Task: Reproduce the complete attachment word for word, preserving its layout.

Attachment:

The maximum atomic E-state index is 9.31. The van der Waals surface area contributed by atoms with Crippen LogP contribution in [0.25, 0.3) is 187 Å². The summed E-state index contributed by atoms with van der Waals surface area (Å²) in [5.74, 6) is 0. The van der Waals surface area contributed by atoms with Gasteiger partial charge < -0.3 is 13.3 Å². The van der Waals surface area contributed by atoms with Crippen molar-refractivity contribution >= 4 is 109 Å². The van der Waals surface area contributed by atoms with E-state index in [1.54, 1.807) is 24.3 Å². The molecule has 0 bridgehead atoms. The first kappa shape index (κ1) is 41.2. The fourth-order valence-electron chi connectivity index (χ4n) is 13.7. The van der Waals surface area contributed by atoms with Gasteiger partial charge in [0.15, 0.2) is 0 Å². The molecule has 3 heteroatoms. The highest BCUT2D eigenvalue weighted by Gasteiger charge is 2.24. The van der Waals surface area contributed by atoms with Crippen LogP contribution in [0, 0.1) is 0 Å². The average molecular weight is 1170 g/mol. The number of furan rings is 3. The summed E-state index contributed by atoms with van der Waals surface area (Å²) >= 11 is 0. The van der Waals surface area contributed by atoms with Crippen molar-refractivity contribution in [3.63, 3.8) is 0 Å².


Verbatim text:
The maximum atomic E-state index is 9.31. The van der Waals surface area contributed by atoms with Crippen LogP contribution in [0.25, 0.3) is 187 Å². The summed E-state index contributed by atoms with van der Waals surface area (Å²) in [5.74, 6) is 0. The van der Waals surface area contributed by atoms with Gasteiger partial charge < -0.3 is 13.3 Å². The van der Waals surface area contributed by atoms with Crippen molar-refractivity contribution >= 4 is 109 Å². The van der Waals surface area contributed by atoms with E-state index in [1.54, 1.807) is 24.3 Å². The molecule has 0 bridgehead atoms. The first kappa shape index (κ1) is 41.2. The fourth-order valence-electron chi connectivity index (χ4n) is 13.7. The van der Waals surface area contributed by atoms with Gasteiger partial charge in [0.15, 0.2) is 0 Å². The molecule has 3 heteroatoms. The highest BCUT2D eigenvalue weighted by Gasteiger charge is 2.24. The van der Waals surface area contributed by atoms with Crippen LogP contribution in [0, 0.1) is 0 Å². The average molecular weight is 1170 g/mol. The number of furan rings is 3. The summed E-state index contributed by atoms with van der Waals surface area (Å²) >= 11 is 0. The van der Waals surface area contributed by atoms with Crippen molar-refractivity contribution in [3.63, 3.8) is 0 Å².